Illustration: Aïda Amer/Axios

BBC Studios said Monday that it's investing in Pocket Casts, a free-to-download podcasting platform. NPR, WNYC Studios and WBEZ Chicago are already investors.

Why it matters: The investment is likely a response to media companies wanting their own data, analytics and distribution outlets instead of Apple, which shares very little data with publishers.

The big picture: It's part of a growing trend of news companies eyeing investments in podcast companies to bolster their audio efforts.

Driving the news: The New York Times is in exclusive talks to acquire Serial Productions, the podcast studio that has attracted more than 300 million downloads, The New York Times' Ben Smith reports.

  • Smith says that the company's valuation could be around $75 million, which would be a hefty investment for The Times.
  • The Times has acquired smaller companies before, like influencer marketing agency Fake Love in 2016, and About.com for about $410 million in 2005.

Yes, but: One high-level source in the podcasting world emails Axios that they're skeptical that the deal will go through.

  • "They don’t need it. The Daily is heard by millions of listeners daily. Their other projects have been great. Serial will sell to someone needing a pod strategy or big win, is my guess."

Be smart: Recently, many of the big podcast exits were going to tech companies, like Spotify, but publishers have made investments in podcast companies as well over the past few years.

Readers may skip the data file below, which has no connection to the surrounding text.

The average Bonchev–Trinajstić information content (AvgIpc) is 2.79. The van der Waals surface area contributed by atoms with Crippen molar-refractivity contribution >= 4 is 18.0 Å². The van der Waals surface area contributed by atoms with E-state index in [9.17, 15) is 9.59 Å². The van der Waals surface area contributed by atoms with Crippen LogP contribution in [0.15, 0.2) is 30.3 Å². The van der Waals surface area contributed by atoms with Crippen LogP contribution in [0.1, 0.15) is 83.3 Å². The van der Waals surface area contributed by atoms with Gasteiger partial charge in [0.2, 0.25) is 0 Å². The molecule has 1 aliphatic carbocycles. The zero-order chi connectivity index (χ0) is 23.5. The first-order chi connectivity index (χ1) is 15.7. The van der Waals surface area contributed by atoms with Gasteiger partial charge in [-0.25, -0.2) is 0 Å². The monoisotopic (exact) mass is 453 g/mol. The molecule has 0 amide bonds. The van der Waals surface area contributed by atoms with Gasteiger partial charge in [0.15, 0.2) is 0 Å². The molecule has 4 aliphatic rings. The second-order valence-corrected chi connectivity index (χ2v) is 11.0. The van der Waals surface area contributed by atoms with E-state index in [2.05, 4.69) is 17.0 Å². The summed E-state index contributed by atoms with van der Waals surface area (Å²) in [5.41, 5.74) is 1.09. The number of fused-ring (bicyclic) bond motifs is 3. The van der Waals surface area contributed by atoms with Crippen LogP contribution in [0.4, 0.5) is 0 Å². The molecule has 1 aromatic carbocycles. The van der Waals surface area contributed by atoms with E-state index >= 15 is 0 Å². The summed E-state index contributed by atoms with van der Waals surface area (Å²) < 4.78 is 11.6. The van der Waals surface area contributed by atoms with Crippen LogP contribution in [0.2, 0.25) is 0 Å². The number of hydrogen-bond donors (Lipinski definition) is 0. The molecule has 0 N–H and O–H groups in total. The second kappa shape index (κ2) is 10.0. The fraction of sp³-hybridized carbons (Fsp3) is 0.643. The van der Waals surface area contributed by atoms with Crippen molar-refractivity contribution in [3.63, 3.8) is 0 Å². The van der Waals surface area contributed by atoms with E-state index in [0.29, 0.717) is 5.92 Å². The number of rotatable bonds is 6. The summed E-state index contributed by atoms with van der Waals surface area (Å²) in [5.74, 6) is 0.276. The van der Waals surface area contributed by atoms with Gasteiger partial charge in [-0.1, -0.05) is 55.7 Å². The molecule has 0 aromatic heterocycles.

• Slate Group was early to the game with its creation of Panoply, now called Megaphone, a podcast content company turned podcast technology company that now focuses on podcast advertising.
  • iHeartMedia bought podcast production company Stuff Media in 2018 for $55 million.
  • E.W. Scripps acquired podcast network Midroll in 2015.

Go deeper: Luminary's global expansion could heat up the podcast subscription wars

Go deeper

13 mins ago - Health

U.S., Canada and U.K. accuse Russia of trying to steal coronavirus vaccine research

Russian President Vladimir Putin. Photo: Alexei Druzhinin\TASS via Getty Images

Hackers associated with Russian intelligence services are trying to steal information from researchers involved in coronavirus vaccine development, according to a joint advisory by U.K., U.S. and Canadian authorities published Thursday.

The big picture: This isn't the first time a foreign adversary has been accused of attempting to steal COVID-19-related research. U.S. officials in May announced an uptick in Chinese-government affiliated hackers targeting medical research and other facilities in the U.S. for data on a potential cure or effective treatments to combat the virus.

M&A activity falls despite early coronavirus fears

Illustration: Aïda Amer/Axios

In April, several prominent Democrats proposed a moratorium on large mergers and acquisitions. Their argument was that the pandemic would embolden the strong to pounce on the weak, thus reducing competition.

Fast forward: The moratorium never materialized. Nor did the M&A feeding frenzy.

More than 32 million Americans are receiving unemployment benefits

Photo: Jay L. Clendenin / Los Angeles Times via Getty Images

More than 32 million Americans are receiving some form of unemployment benefits, according to data released by the Labor Department on Thursday.

Why it matters: Tens of millions of jobless Americans will soon have a smaller cash cushion — as coronavirus cases surge and certain parts of the country re-enter pandemic lockdowns — barring an extension of the more generous unemployment benefits that are set to expire at the end of the month.